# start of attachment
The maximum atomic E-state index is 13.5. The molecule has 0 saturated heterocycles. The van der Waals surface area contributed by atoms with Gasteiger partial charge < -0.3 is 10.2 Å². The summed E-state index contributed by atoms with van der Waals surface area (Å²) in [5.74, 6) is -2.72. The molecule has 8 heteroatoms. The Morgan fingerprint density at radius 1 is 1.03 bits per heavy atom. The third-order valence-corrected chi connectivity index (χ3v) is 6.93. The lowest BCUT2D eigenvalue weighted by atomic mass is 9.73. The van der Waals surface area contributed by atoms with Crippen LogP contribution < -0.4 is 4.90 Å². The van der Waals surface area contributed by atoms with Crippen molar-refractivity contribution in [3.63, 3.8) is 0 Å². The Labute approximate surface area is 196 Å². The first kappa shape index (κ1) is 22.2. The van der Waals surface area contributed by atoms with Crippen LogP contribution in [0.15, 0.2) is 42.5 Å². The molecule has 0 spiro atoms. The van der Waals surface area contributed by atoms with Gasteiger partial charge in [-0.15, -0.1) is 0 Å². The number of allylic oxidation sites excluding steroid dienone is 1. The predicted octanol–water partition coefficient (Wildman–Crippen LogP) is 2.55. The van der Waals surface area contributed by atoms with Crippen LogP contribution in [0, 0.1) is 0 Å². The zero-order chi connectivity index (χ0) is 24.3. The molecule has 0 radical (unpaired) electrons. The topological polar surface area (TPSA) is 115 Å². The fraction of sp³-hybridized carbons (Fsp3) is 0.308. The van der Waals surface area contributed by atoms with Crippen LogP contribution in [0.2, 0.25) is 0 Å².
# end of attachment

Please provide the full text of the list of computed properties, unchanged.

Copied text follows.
The maximum atomic E-state index is 13.5. The molecule has 0 saturated heterocycles. The van der Waals surface area contributed by atoms with Gasteiger partial charge < -0.3 is 10.2 Å². The summed E-state index contributed by atoms with van der Waals surface area (Å²) in [5.74, 6) is -2.72. The molecule has 8 heteroatoms. The Morgan fingerprint density at radius 1 is 1.03 bits per heavy atom. The third-order valence-corrected chi connectivity index (χ3v) is 6.93. The lowest BCUT2D eigenvalue weighted by atomic mass is 9.73. The van der Waals surface area contributed by atoms with Crippen LogP contribution < -0.4 is 4.90 Å². The van der Waals surface area contributed by atoms with Crippen molar-refractivity contribution in [3.63, 3.8) is 0 Å². The Labute approximate surface area is 196 Å². The first kappa shape index (κ1) is 22.2. The van der Waals surface area contributed by atoms with Crippen LogP contribution in [0.15, 0.2) is 42.5 Å². The molecule has 0 spiro atoms. The van der Waals surface area contributed by atoms with Gasteiger partial charge in [-0.15, -0.1) is 0 Å². The number of allylic oxidation sites excluding steroid dienone is 1. The predicted octanol–water partition coefficient (Wildman–Crippen LogP) is 2.55. The van der Waals surface area contributed by atoms with Crippen LogP contribution in [0, 0.1) is 0 Å². The zero-order chi connectivity index (χ0) is 24.3. The molecule has 0 radical (unpaired) electrons. The topological polar surface area (TPSA) is 115 Å². The fraction of sp³-hybridized carbons (Fsp3) is 0.308. The van der Waals surface area contributed by atoms with Crippen LogP contribution in [0.2, 0.25) is 0 Å².